Wonders of Samar and Leyte
This adventure in the Philippines is for us the opportunity to discover areas that do not attract many tourists despite their high potential and beautiful natural resources. We also want to think about different possible ways to offer tourists a unique experience in those places while creating more jobs for the local people and preserving the environment.
We have been travelling in the Region VIII (Samar and Leyte) for 10 days and we haven’t seen any foreign tourist yet! However, as you can see on the pictures, there is a lot to see and to do! Then, why are tourists not coming? Transportation, lack of tour operators and marketing as well as political instability are different factors that could bring some explanations.
Before talking about tourism in Region VII, let’s share some general facts. Samar and Leyte are respectively the 4th and 8th largest islands in the Philippines. However, they both are among the poorest. To give you an idea, the poverty threshold was set to 20 euros (Php 1300) in 2009 for one person in one month. Samar had 37% of its population under this threshold (with high disparities between Eastern, Northern and Western Samar) and Leyte 27%, against 21% in the Philippines as a whole (source : National Statistical Coordination Board). The main sources of income are fishery and agriculture (rice, corn, coconut) which is very sensitive to typhoons.
Samar and Leyte are two jewels for travelers who have time and patience (or neither, but money). In fact, public transportation is rare and overcrowded, either you have to bear with the average speed of 20km/h and enjoy the beautiful coastal landscapes, either you must privatize a vehicle.
These two islands are wild and should attract tourists looking for adventure and sport. In fact, there are several caves (and even more to discover!), lot of treks, canyoning activities, big waves for surfing in Eastern Samar (not for beginners!) and the longest zipline in the Philippines in Southern Leyte. However, for now there are only few tour operators (one in Samar and very few in Leyte) and a lack of marketing campaigns from the national organizations to encourage the private sector to go to region VIII.
What might be the most detrimental to tourism are the numerous typhoons every year and the presence of the New People Army (NPA), a rebellious armed group. Kidnapping of tourists never happened and there is no major insecurity issue there but the national media often talk about region VIII only to communicate alarming news so that most of the Filipinos have a very bad image of Samar and Leyte.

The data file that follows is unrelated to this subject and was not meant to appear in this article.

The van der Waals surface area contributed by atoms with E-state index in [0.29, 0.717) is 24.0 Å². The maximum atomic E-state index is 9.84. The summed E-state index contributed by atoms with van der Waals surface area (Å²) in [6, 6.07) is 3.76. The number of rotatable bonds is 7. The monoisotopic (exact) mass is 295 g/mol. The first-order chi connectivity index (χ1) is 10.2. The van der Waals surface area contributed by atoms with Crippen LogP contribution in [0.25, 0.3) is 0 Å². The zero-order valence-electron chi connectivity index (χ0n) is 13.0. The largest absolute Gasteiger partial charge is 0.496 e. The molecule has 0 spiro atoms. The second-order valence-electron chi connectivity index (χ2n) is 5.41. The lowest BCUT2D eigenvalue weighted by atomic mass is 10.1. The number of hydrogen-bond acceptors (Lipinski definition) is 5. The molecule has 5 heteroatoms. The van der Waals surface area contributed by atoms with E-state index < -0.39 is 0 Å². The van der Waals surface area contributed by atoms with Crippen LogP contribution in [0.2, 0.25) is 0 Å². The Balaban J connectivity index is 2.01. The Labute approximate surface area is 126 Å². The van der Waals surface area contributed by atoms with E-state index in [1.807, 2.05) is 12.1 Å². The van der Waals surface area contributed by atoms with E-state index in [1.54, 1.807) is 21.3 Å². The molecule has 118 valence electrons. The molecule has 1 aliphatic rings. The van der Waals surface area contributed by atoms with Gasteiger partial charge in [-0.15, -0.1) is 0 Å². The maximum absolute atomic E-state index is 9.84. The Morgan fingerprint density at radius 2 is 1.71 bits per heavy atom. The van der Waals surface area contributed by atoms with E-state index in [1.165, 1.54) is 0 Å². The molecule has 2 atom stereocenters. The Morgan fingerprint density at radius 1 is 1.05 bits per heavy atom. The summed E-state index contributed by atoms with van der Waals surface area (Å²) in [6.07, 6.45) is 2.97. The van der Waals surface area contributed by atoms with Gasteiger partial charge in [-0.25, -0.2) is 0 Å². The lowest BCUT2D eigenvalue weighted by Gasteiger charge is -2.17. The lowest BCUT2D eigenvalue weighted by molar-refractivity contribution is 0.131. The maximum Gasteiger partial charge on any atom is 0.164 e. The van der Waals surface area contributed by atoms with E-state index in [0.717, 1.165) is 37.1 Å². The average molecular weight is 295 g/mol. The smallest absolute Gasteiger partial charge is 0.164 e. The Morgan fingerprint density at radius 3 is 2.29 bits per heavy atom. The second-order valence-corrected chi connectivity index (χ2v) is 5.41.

Despite all these issues, we have met very interesting people, all lovers of their region. Joni, the solitary caver who was among the professionals who discovered beautiful caves in Samar, and Leyte Gulf Travel and Tours (based in Leyte), told us about their daily work to promote their place and attract tourists. Joni was recommended by the Lonely Planet (that helps a lot!) and Leyte Gulf Travel and Tours relies on outbound packages (outside Leyte and Samar) to sustain its activities.
Nevertheless, there is a site that is very popular in Region VIII: Sohoton Caves and Natural Bridge. With an average of 3,000 visitors per year, this is the main attraction for tourism. Accessing the bridge and caves is done by boat in an emerald green river with limestone rocks and small floating houses along the way. Before any trip, the visitor must register in Basey Tourism Office, in Samar, a city known for its weaving and its church.
In the Tourism Office, we were impressed by the display of all the information regarding the accounting and planning. In fact, the municipality participates to a national program which aims at proving information and transparency to citizens. We met the Tourism Officer, Evangelina O. Ritaga, who told us about the successes and weaknesses of the tourism packages in Basey. In 2003, the local government organized the light men, guides (not all) and cleaning employees into the Sohoton Services Association (SSA).The SSA gets 10%of the money paid by tourists for the wages of the members and for the organization of events and maintenance of cultural sites. They all receive trainings from the Department of the Environment and Natural Resources (DENR) and from the Department Of Tourism (DOT). This organization became effective and more tourists came.
However, Ms Ritaga told us she received some complaints about the guides from tourists and she requested a more experienced guide to train again the existing ones. The difficulties encountered by the tourism office are mainly due to political changes and the lack of support from the DENR, which is collecting a tax of Php 200 for every foreign tourist and Php 25 for Filipinos. The DENR should support the work of the tourism office and invest money in trainings and others programs, however, according to Ms Ritaga, the DENR employees are there only when it’s time to collect the taxes…
Despite all these issues, the Tourism Office dreams of several big projects : the installation of more hotels and restaurants, a zipline, some paddle boats among others. There is already a project of Waterskiing carried by a foreigner. Indeed, located in Samar, 30 minutes from the beautiful Marabut Islands and the heavenly Caluwayan Resort and 45minutes by van from Tablocan in Leyte, Basey has everything needed to become a major tourist destination!